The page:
Has anyone here besides me seen Nimoy in real life?
"He's dead, Jim!" George Clayton Johnson originated that phrase and there is a picture of he and my sister and I laughing about it! (About the phrase, not about someone dying.)
Their legacy lives on! http://www.cnn.com/2014/06/12/...arp-speed-spaceship/
This makes me very sad. I watched him on TV and in the theater for years. If I hadn't already given up on everything weeks ago I would now be totally discouraged.This message has been edited. Last edited by: dandelion,
Never met or spoke with him, but attended two lectures he gave at University of Alabama in Birmingham. One in 1989 called "Leonard Nimoy - Confessions of a Trek Lover" and the next one in 2009, very much about his passion for photography.
Like for millions of others, STAR TREK has been an important and meaningful influence for me. More so because of the integrity, love, and artistry of Mr. Nimoy.
Never met him, but I was friends with his wife, T'Pring. I met her at George Clayton Johnson's birthday party, as coincidence has it.
HA! I checked the college's website and found the date! May 3, 1984, Beasley Coliseum, Washington State University Campus, Pullman, Washington. I had purchased my ticket ahead of time but my friend had to go in to buy hers. The entry doors were the same, in other words, there wasn't one for buying tickets and another for people who had already bought, so I waited outside the door for her return. As we debated whether we should go back in line or whatever, the doors opened and we said what the heck and started in. Some bit¢h yelled, "I hope you're happy with yourselves after everyone else stood for 40 minutes in the cold!" We noticed she barged in to snag better seats even than we did--such people always do.
When Nimoy entered, everyone flashed the "live long and prosper" sign. I am one of the people able to do this without having to first push the fingers into position. Strange to say, I had been thinking of him often lately, though really more of Bones, because I have been suffering significant pain between the middle joint of the ring finger and the knuckle joint, also between that knuckle and the middle finger knuckle (probably from spending half a day on a laptop daily) so that I can still make the sign but find it extremely painful--and I remember Bones complaining about how uncomfortable it was! So I don't take credit for killing Nimoy although I seem to have killed Davy Jones, Ralph Waite, and Mickey Rooney! Because I thought or spoke of them just before they died. Davy died the next day, Ralph was dead in four days and poor Mickey only lasted about an hour!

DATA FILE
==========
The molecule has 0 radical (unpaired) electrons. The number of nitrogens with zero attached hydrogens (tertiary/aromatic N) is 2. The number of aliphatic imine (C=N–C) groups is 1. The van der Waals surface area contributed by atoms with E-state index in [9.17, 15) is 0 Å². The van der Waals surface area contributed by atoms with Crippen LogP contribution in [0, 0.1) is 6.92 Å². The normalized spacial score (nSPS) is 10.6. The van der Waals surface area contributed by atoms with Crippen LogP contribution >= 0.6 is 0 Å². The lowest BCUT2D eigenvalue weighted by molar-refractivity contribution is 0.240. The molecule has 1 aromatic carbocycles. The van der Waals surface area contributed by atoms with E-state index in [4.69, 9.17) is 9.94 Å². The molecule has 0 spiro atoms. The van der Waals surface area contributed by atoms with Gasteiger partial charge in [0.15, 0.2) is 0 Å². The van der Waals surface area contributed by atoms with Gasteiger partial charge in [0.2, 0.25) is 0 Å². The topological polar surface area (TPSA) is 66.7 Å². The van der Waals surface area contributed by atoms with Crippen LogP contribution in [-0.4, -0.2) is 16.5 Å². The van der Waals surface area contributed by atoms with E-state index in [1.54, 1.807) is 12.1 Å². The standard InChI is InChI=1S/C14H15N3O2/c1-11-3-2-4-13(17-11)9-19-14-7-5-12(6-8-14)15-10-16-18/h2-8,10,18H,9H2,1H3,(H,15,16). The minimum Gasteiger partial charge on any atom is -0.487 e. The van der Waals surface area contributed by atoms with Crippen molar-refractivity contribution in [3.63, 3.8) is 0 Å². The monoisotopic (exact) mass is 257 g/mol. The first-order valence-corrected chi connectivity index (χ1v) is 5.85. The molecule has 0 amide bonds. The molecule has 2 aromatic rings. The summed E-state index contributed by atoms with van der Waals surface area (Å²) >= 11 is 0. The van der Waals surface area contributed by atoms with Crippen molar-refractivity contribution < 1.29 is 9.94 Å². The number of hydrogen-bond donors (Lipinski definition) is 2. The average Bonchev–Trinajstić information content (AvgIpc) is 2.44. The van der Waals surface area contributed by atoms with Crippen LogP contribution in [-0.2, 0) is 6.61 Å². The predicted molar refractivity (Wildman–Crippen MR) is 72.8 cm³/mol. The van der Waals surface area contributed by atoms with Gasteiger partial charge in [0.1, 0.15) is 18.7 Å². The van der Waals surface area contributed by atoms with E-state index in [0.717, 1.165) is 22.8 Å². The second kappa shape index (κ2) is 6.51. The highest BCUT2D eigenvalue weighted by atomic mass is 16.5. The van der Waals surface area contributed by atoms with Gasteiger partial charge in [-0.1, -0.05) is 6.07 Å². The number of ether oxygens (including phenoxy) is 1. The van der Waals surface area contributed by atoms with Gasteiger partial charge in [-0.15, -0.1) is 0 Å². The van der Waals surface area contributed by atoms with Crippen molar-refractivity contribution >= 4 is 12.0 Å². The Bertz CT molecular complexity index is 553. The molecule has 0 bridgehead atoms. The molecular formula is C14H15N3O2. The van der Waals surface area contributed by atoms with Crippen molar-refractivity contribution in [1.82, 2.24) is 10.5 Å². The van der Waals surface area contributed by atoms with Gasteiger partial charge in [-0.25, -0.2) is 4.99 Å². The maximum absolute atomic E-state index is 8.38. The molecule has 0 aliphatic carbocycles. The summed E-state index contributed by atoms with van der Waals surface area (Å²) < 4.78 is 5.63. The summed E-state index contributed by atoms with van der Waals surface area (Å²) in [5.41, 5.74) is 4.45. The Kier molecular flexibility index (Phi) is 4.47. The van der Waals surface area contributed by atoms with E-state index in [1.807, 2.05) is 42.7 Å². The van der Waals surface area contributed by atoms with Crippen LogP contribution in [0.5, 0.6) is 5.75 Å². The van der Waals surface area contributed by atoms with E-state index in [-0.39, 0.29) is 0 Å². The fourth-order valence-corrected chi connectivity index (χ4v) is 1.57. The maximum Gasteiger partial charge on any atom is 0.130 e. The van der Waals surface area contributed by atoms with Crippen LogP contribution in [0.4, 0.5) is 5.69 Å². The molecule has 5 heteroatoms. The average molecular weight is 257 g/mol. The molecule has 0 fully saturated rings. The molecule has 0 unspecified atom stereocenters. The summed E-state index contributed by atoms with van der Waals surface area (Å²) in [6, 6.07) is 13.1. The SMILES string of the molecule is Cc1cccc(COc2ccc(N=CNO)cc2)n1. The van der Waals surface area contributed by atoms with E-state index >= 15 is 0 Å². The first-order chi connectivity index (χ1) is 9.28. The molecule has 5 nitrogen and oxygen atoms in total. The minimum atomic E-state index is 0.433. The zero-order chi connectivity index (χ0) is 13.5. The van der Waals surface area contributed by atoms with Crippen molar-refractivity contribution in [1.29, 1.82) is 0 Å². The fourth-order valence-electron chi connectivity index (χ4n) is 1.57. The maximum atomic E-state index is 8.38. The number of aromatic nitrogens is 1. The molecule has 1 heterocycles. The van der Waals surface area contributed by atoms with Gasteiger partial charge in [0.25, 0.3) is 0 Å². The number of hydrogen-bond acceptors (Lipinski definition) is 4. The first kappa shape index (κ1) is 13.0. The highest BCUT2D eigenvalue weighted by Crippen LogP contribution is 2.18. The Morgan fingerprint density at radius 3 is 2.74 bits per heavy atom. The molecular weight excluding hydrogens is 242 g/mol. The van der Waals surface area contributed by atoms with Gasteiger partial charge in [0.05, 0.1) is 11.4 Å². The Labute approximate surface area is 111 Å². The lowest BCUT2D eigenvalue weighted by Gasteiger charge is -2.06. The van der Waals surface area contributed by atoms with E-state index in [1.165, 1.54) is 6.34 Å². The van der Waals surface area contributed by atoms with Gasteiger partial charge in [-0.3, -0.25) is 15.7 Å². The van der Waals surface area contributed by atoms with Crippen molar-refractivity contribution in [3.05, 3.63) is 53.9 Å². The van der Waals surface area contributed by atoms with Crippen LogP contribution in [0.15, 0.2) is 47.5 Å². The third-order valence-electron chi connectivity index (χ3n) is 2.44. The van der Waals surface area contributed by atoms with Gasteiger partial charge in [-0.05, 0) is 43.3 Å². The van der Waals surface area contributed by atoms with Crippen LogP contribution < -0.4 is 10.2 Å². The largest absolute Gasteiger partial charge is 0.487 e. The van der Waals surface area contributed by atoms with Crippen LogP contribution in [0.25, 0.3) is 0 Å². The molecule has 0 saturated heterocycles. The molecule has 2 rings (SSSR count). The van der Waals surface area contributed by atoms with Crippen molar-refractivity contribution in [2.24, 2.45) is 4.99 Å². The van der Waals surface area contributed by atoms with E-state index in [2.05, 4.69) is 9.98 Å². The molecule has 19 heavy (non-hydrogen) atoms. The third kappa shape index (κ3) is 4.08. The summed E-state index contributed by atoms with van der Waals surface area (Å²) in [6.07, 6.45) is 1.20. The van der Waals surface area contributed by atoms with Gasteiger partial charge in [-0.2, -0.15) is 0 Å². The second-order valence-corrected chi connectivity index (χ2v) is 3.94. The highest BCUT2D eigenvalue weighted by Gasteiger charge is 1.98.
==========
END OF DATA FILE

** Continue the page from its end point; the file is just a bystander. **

During the Q & A my friend asked about a story of hers, not really about Kirk and Spock but fictional characters appearing in their forms. Nimoy answered, "Paramount owns the characters." The big moment during the Q & A occurred when someone asked, "Does Spock survive Genesis?" (The third movie had been filmed, but not released.) Nimoy asked the audience if he should tell and they bellowed in one voice, "NO!" The last question came from some guy who seemed intelligent and as if he must have some actual point then meandered off on the Muses of Apollo or something. My friend wondered if he was a shill Nimoy placed in the audience as a good way of cutting off the Q & A, but someone said no, he was in a class of theirs and was always like that!
Regarding this, http://touch.latimes.com/#sect...rticle/p2p-82942175/ I swear I recall years ago seeing an article in the TV Guide or somewhere quoting Nimoy that he, "Lenny," religiously attended every play "Bill" did, but that "Bill" couldn't be bothered to attend anything of his! As I remember the statement was fairly good-natured--that "Lenny" would be anywhere from annoyed to really angry, but always forgave "Bill." To Shatner's credit, when he appeared on TV crying after the death of his wife Nerine, I said, "He is genuinely shocked and saddened. He's not that good of an actor!" If he was indeed seen crying following Nimoy's death as at least one source claims, I believe his emotion was sincere. Richard Thomas also missed the funeral of his Waltons father, Ralph Waite, due to professional commitments, causing so much speculation regarding their relationship that Eric Scott, who played Ben, stepped in to defend Richard, saying he really loved Ralph but travel logistics made attending impossible and asking fans please not to spread rumors or gossip.
I didn't realize how much Leonard Nimoy's passing would affect me, but it certainly did. I guess the fact that he's always been there during my life made it feel like he always would be there. His Spock was one of the very first heroes I became a fan of (along with Captain Kirk, Neil Armstrong, and Adam West's Batman).
You really start to feel older when all your childhood heroes begin dying off. Lately I'm feeling it more than ever.
Farewell, Leonard. You lived long, and prospered. And now you, along with your character Spock: live forever!
And may well have purchased an Audi before he passed.
That video has given me so much joy even now, and is actually a fantastic farewell to Leonard/passing of the torch to new Spock, Zachary Quinto.
Well played, Audi.
Wow, here's someone who's offed way more celebrities than I have! http://www.imdb.com/board/bd0000044/thread/241273934 Now I feel better!
These last several are very very sad! I consider any age under 90 to be too young.
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